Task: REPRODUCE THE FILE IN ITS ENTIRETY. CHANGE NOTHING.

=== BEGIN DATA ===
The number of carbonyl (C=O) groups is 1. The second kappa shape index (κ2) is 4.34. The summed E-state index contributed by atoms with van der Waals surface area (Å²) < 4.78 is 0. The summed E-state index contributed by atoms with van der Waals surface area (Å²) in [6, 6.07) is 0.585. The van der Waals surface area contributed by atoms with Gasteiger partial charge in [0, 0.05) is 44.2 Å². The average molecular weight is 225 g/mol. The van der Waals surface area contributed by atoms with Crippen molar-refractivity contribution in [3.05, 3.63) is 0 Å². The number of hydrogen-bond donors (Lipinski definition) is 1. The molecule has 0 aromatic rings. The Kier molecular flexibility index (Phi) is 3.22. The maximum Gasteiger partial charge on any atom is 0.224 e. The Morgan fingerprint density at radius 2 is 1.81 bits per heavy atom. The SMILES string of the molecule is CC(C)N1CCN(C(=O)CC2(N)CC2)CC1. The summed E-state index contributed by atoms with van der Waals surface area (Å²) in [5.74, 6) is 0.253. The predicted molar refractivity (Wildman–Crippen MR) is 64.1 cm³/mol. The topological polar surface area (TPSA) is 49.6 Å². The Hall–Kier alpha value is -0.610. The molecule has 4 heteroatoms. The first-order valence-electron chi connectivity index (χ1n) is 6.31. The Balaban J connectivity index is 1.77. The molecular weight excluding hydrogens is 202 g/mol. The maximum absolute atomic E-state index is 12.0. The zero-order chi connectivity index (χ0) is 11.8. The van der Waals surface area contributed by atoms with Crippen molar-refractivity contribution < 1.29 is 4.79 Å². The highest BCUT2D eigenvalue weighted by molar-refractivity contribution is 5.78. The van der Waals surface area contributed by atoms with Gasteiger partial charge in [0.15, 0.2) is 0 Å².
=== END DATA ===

The number of carbonyl (C=O) groups is 1. The second kappa shape index (κ2) is 4.34. The summed E-state index contributed by atoms with van der Waals surface area (Å²) < 4.78 is 0. The summed E-state index contributed by atoms with van der Waals surface area (Å²) in [6, 6.07) is 0.585. The van der Waals surface area contributed by atoms with Gasteiger partial charge in [0, 0.05) is 44.2 Å². The average molecular weight is 225 g/mol. The van der Waals surface area contributed by atoms with Crippen molar-refractivity contribution in [3.05, 3.63) is 0 Å². The number of hydrogen-bond donors (Lipinski definition) is 1. The molecule has 0 aromatic rings. The Kier molecular flexibility index (Phi) is 3.22. The maximum Gasteiger partial charge on any atom is 0.224 e. The Morgan fingerprint density at radius 2 is 1.81 bits per heavy atom. The SMILES string of the molecule is CC(C)N1CCN(C(=O)CC2(N)CC2)CC1. The summed E-state index contributed by atoms with van der Waals surface area (Å²) in [5.74, 6) is 0.253. The predicted molar refractivity (Wildman–Crippen MR) is 64.1 cm³/mol. The topological polar surface area (TPSA) is 49.6 Å². The Hall–Kier alpha value is -0.610. The molecule has 4 heteroatoms. The first-order valence-electron chi connectivity index (χ1n) is 6.31. The Balaban J connectivity index is 1.77. The molecular weight excluding hydrogens is 202 g/mol. The maximum absolute atomic E-state index is 12.0. The zero-order chi connectivity index (χ0) is 11.8. The van der Waals surface area contributed by atoms with Crippen molar-refractivity contribution < 1.29 is 4.79 Å². The highest BCUT2D eigenvalue weighted by molar-refractivity contribution is 5.78. The van der Waals surface area contributed by atoms with Gasteiger partial charge in [0.15, 0.2) is 0 Å².